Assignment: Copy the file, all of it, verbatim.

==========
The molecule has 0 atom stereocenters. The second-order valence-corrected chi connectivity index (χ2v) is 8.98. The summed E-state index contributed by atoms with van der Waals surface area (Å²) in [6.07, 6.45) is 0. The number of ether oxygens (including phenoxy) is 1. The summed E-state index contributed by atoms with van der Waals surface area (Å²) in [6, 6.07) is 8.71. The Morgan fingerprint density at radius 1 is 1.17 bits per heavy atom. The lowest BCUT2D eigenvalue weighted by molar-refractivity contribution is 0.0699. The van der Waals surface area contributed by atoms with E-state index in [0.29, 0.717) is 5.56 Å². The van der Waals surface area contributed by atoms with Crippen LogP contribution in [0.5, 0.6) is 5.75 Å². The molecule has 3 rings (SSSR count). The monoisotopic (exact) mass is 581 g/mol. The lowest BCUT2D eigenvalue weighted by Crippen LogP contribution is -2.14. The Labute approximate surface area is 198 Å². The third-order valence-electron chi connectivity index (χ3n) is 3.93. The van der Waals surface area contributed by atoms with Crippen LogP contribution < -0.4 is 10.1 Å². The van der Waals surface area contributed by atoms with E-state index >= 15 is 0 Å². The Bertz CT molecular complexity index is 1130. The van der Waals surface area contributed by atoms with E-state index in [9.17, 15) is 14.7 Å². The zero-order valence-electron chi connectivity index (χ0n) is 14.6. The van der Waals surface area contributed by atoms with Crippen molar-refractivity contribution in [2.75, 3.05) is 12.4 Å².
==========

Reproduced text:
The molecule has 0 atom stereocenters. The second-order valence-corrected chi connectivity index (χ2v) is 8.98. The summed E-state index contributed by atoms with van der Waals surface area (Å²) in [6.07, 6.45) is 0. The number of ether oxygens (including phenoxy) is 1. The summed E-state index contributed by atoms with van der Waals surface area (Å²) in [6, 6.07) is 8.71. The Morgan fingerprint density at radius 1 is 1.17 bits per heavy atom. The lowest BCUT2D eigenvalue weighted by molar-refractivity contribution is 0.0699. The van der Waals surface area contributed by atoms with E-state index in [0.29, 0.717) is 5.56 Å². The van der Waals surface area contributed by atoms with Crippen LogP contribution in [0.5, 0.6) is 5.75 Å². The molecule has 3 rings (SSSR count). The monoisotopic (exact) mass is 581 g/mol. The lowest BCUT2D eigenvalue weighted by Crippen LogP contribution is -2.14. The Labute approximate surface area is 198 Å². The third-order valence-electron chi connectivity index (χ3n) is 3.93. The van der Waals surface area contributed by atoms with Crippen LogP contribution < -0.4 is 10.1 Å². The van der Waals surface area contributed by atoms with E-state index >= 15 is 0 Å². The Bertz CT molecular complexity index is 1130. The van der Waals surface area contributed by atoms with E-state index in [9.17, 15) is 14.7 Å². The zero-order valence-electron chi connectivity index (χ0n) is 14.6. The van der Waals surface area contributed by atoms with Crippen molar-refractivity contribution in [2.75, 3.05) is 12.4 Å².